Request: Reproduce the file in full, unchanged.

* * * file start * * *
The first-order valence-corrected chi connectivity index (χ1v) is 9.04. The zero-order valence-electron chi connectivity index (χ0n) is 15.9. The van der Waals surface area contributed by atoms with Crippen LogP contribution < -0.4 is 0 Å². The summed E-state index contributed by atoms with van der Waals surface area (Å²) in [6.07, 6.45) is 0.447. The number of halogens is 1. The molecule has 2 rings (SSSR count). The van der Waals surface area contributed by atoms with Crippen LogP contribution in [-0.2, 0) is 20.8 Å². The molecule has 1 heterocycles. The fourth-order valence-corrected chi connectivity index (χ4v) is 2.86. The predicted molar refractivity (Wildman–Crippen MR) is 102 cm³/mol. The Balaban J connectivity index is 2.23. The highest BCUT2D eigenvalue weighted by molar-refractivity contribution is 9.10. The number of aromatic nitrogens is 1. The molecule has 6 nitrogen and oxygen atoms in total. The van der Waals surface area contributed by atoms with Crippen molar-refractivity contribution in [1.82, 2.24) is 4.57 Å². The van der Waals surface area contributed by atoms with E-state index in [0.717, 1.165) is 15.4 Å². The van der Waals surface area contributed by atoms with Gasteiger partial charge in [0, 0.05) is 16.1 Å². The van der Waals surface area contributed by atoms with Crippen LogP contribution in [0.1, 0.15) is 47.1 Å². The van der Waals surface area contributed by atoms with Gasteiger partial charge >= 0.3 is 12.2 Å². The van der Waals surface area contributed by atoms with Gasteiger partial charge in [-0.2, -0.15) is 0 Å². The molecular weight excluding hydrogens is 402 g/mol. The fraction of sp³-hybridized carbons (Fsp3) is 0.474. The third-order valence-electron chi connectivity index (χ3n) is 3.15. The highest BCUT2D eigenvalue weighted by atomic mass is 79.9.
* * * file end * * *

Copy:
The first-order valence-corrected chi connectivity index (χ1v) is 9.04. The zero-order valence-electron chi connectivity index (χ0n) is 15.9. The van der Waals surface area contributed by atoms with Crippen LogP contribution < -0.4 is 0 Å². The summed E-state index contributed by atoms with van der Waals surface area (Å²) in [6.07, 6.45) is 0.447. The number of halogens is 1. The molecule has 2 rings (SSSR count). The van der Waals surface area contributed by atoms with Crippen LogP contribution in [-0.2, 0) is 20.8 Å². The molecule has 1 heterocycles. The fourth-order valence-corrected chi connectivity index (χ4v) is 2.86. The predicted molar refractivity (Wildman–Crippen MR) is 102 cm³/mol. The Balaban J connectivity index is 2.23. The highest BCUT2D eigenvalue weighted by molar-refractivity contribution is 9.10. The number of aromatic nitrogens is 1. The molecule has 6 nitrogen and oxygen atoms in total. The van der Waals surface area contributed by atoms with Crippen molar-refractivity contribution in [1.82, 2.24) is 4.57 Å². The van der Waals surface area contributed by atoms with E-state index in [0.717, 1.165) is 15.4 Å². The van der Waals surface area contributed by atoms with Gasteiger partial charge in [0, 0.05) is 16.1 Å². The van der Waals surface area contributed by atoms with Crippen LogP contribution in [0.1, 0.15) is 47.1 Å². The van der Waals surface area contributed by atoms with Gasteiger partial charge >= 0.3 is 12.2 Å². The van der Waals surface area contributed by atoms with Gasteiger partial charge in [-0.2, -0.15) is 0 Å². The molecular weight excluding hydrogens is 402 g/mol. The fraction of sp³-hybridized carbons (Fsp3) is 0.474. The third-order valence-electron chi connectivity index (χ3n) is 3.15. The highest BCUT2D eigenvalue weighted by atomic mass is 79.9.